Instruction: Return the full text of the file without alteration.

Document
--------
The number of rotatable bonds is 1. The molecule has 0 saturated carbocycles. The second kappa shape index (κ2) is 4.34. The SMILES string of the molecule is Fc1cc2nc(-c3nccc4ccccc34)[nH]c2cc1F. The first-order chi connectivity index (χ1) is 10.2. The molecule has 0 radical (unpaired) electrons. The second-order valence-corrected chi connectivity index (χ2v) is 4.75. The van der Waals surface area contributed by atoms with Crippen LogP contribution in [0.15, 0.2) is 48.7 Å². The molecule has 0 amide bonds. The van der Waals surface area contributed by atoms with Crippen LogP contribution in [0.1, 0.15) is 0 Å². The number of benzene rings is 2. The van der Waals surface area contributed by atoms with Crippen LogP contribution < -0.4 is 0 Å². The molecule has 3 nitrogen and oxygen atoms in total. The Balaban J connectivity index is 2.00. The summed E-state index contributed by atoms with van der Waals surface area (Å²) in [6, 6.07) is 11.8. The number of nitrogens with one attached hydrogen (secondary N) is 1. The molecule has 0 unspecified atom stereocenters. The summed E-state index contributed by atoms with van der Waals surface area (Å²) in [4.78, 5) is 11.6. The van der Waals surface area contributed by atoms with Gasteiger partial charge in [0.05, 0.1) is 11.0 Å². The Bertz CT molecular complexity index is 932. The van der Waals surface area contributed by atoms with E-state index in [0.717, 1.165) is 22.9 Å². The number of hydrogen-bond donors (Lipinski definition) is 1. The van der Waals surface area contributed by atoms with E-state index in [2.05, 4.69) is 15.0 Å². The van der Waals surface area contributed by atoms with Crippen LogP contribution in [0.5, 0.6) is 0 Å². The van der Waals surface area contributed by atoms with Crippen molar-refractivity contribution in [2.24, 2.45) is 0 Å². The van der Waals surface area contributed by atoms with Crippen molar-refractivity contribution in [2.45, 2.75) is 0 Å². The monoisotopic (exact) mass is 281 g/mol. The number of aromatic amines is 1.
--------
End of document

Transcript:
The number of rotatable bonds is 1. The molecule has 0 saturated carbocycles. The second kappa shape index (κ2) is 4.34. The SMILES string of the molecule is Fc1cc2nc(-c3nccc4ccccc34)[nH]c2cc1F. The first-order chi connectivity index (χ1) is 10.2. The molecule has 0 radical (unpaired) electrons. The second-order valence-corrected chi connectivity index (χ2v) is 4.75. The van der Waals surface area contributed by atoms with Crippen LogP contribution in [0.15, 0.2) is 48.7 Å². The molecule has 0 amide bonds. The van der Waals surface area contributed by atoms with Crippen LogP contribution in [0.1, 0.15) is 0 Å². The number of benzene rings is 2. The van der Waals surface area contributed by atoms with Crippen LogP contribution < -0.4 is 0 Å². The molecule has 3 nitrogen and oxygen atoms in total. The Balaban J connectivity index is 2.00. The summed E-state index contributed by atoms with van der Waals surface area (Å²) in [6, 6.07) is 11.8. The number of nitrogens with one attached hydrogen (secondary N) is 1. The molecule has 0 unspecified atom stereocenters. The summed E-state index contributed by atoms with van der Waals surface area (Å²) in [4.78, 5) is 11.6. The van der Waals surface area contributed by atoms with Gasteiger partial charge in [0.05, 0.1) is 11.0 Å². The Bertz CT molecular complexity index is 932. The van der Waals surface area contributed by atoms with E-state index in [0.717, 1.165) is 22.9 Å². The number of hydrogen-bond donors (Lipinski definition) is 1. The van der Waals surface area contributed by atoms with E-state index in [2.05, 4.69) is 15.0 Å². The van der Waals surface area contributed by atoms with Crippen LogP contribution in [0.5, 0.6) is 0 Å². The van der Waals surface area contributed by atoms with Crippen molar-refractivity contribution in [2.24, 2.45) is 0 Å². The van der Waals surface area contributed by atoms with Crippen molar-refractivity contribution in [2.45, 2.75) is 0 Å². The monoisotopic (exact) mass is 281 g/mol. The number of aromatic amines is 1.